There is nothing wrong with striving for continuous improvement. It’s all in how we go about getting it. You can’t instill a desire for excellence by always highlighting what’s lacking. Excellence is inspired, not enforced. (more…)

Everyone needs praise and encouragement, some more than others. Yet, occasionally leaders withhold praise from their team members because they’re afraid of the impact their encouraging words will have! (more…)

True leaders can appreciate real teamwork and what it can accomplish, even when that example of true teamwork comes from the opposing team.

So, Thunder lovers (and Spurs haters), I’m going to have to ask you to put your team loyalties aside for a few moments and join me in witnessing true teamwork at best. (more…)

Can we overpraise? Is there such a thing as building up our teammates too much? I believe so.

Leaders were never intended to be cheerleaders whose primary role is shouting affirmation and praise from the sidelines, even when the team is down by 30 points. (more…)

Just about everyone has an inner circle. Hopefully your circle is made up of people with whom you are safe discussing topics and getting feedback. The people in your inner circle should bring value to you by both building you up and challenging you. (more…)

On Thursday, many of us will pause either before or after the big Thanksgiving dinner to share something for which we’re thankful. Our families. Our friends. Our health. Our jobs. Our homes. If we are truly mindful of our blessings, the list can be endless.

I wonder, though, how many of us will pause to give thanks on this day, not only to God for our blessings, but to another for the support, for the encouragement, for the silent cheer-leading of a family member, a special friend, or a dedicated teammate.

A sincere thank you isn’t just about acknowledgement. It’s also about encouragement. It’s about validating their efforts at making your life better, easier, happier. And that small bit of encouragement is enough to refuel their determination in making another, maybe bigger impact in another person’s life.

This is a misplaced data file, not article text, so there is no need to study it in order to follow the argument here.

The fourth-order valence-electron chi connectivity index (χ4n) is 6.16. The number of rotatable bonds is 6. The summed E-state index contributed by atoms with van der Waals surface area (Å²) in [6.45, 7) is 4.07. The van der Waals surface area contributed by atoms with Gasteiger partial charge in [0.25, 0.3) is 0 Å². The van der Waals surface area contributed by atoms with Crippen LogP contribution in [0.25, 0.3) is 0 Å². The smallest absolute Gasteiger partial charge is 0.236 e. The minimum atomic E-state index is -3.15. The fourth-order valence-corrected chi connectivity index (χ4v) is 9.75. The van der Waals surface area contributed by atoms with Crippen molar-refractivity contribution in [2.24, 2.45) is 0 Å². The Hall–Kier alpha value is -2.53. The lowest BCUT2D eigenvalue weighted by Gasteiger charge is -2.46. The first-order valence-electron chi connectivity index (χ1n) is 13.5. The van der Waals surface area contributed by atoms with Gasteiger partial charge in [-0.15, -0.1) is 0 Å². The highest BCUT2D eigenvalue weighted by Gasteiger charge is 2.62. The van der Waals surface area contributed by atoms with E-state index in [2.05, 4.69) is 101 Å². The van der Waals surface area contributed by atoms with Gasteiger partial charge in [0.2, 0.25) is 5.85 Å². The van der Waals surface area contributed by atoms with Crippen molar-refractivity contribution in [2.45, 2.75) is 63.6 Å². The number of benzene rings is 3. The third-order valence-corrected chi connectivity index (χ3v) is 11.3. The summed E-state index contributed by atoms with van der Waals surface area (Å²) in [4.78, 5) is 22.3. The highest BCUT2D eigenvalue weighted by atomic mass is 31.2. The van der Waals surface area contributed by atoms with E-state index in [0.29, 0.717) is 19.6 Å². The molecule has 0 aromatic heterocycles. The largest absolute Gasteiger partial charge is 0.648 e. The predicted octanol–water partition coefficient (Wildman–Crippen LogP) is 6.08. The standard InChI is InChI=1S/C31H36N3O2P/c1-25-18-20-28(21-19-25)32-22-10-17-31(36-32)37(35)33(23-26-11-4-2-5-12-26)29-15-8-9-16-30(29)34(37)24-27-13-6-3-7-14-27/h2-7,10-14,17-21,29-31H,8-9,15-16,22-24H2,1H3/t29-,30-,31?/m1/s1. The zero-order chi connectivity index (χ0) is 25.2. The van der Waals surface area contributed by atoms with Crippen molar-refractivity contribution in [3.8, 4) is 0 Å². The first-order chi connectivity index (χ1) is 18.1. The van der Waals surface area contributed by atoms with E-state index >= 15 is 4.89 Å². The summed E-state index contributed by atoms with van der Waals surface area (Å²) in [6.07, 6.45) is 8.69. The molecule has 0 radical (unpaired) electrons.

Take time this week to give thanks to God for those people who’ve blessed your life. Then, give them your gift of thanks by telling those same people how they’ve blessed your life. Encourage them to keep it up. That you noticed their efforts, that you appreciate them, and that they truly have made a difference.

“The best way to cheer yourself up is to try to cheer somebody else up.”  -Mark Twain

This is so true! It reminds me of other key leadership concepts like the best way to learn is to teach. Or the best way to lead is to serve others.

In order to live this quote out, though, we have to find others to impact and encourage. What if we lived this quote out just once a day? What a great challenge!

From now until the end of the year, aim to encourage one person a day. It could be a teammate, a client, an elderly person at the grocery store, a neighbor, a teacher, your mom or dad, or anyone else for that matter. Imagine the impact you can make by striving to cheer up just one person every day!

How humble is too humble? How much encouragement is too much, and can you actually be too accommodating as a leader?

My career has allowed me to work and consult within a lot of companies and with a lot of leaders. Most of the time I’m consulting on how to improve employee engagement by creating a culture of development, encouragement, and servant mindedness. However, there are times where I run into a company culture or a leader that exaggerates and over embellishes these very talents many are trying to acquire.

Like most things in life, too much of one thing leads to a lopsided outcome. You might find this post a bit awkward, but I feel compelled to address it. This past month I’ve been exposed to too much humility, encouragement, and accommodation within company walls. How can this be? Seriously, even putting those words on paper makes me feel like Satan himself! How in the world can these great attributes that we usually strive to acquire cause havoc? Three examples: (more…)